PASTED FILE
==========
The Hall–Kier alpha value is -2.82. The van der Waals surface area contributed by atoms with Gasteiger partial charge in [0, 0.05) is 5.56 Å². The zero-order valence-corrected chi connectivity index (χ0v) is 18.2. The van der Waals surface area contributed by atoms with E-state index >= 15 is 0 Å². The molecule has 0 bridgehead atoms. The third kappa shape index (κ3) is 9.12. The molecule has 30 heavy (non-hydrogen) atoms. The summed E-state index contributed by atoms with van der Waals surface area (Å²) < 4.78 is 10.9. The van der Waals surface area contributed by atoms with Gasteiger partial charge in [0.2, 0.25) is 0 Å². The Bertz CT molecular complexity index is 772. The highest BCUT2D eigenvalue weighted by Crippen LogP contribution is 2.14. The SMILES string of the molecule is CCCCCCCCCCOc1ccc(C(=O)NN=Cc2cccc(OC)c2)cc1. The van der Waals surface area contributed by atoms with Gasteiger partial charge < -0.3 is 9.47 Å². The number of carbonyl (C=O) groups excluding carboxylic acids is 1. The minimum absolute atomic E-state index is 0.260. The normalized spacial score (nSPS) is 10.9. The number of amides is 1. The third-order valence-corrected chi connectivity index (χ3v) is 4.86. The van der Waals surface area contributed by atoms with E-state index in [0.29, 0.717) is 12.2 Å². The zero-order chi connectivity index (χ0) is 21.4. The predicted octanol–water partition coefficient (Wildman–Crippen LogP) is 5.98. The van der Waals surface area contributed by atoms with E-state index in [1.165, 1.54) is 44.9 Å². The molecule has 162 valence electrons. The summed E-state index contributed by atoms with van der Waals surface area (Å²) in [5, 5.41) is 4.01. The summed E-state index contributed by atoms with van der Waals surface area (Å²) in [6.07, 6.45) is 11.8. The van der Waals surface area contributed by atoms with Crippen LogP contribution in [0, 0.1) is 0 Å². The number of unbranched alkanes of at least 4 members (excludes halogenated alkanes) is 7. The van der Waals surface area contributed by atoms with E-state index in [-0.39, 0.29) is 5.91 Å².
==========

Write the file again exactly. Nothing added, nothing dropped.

The Hall–Kier alpha value is -2.82. The van der Waals surface area contributed by atoms with Gasteiger partial charge in [0, 0.05) is 5.56 Å². The zero-order valence-corrected chi connectivity index (χ0v) is 18.2. The van der Waals surface area contributed by atoms with E-state index >= 15 is 0 Å². The molecule has 0 bridgehead atoms. The third kappa shape index (κ3) is 9.12. The molecule has 30 heavy (non-hydrogen) atoms. The summed E-state index contributed by atoms with van der Waals surface area (Å²) < 4.78 is 10.9. The van der Waals surface area contributed by atoms with Gasteiger partial charge in [0.2, 0.25) is 0 Å². The Bertz CT molecular complexity index is 772. The highest BCUT2D eigenvalue weighted by Crippen LogP contribution is 2.14. The SMILES string of the molecule is CCCCCCCCCCOc1ccc(C(=O)NN=Cc2cccc(OC)c2)cc1. The van der Waals surface area contributed by atoms with Gasteiger partial charge < -0.3 is 9.47 Å². The number of carbonyl (C=O) groups excluding carboxylic acids is 1. The minimum absolute atomic E-state index is 0.260. The normalized spacial score (nSPS) is 10.9. The number of amides is 1. The third-order valence-corrected chi connectivity index (χ3v) is 4.86. The van der Waals surface area contributed by atoms with E-state index in [0.29, 0.717) is 12.2 Å². The zero-order chi connectivity index (χ0) is 21.4. The predicted octanol–water partition coefficient (Wildman–Crippen LogP) is 5.98. The van der Waals surface area contributed by atoms with E-state index in [1.165, 1.54) is 44.9 Å². The molecule has 162 valence electrons. The summed E-state index contributed by atoms with van der Waals surface area (Å²) in [5, 5.41) is 4.01. The summed E-state index contributed by atoms with van der Waals surface area (Å²) in [6.07, 6.45) is 11.8. The van der Waals surface area contributed by atoms with Crippen LogP contribution in [0, 0.1) is 0 Å². The number of unbranched alkanes of at least 4 members (excludes halogenated alkanes) is 7. The van der Waals surface area contributed by atoms with E-state index in [-0.39, 0.29) is 5.91 Å².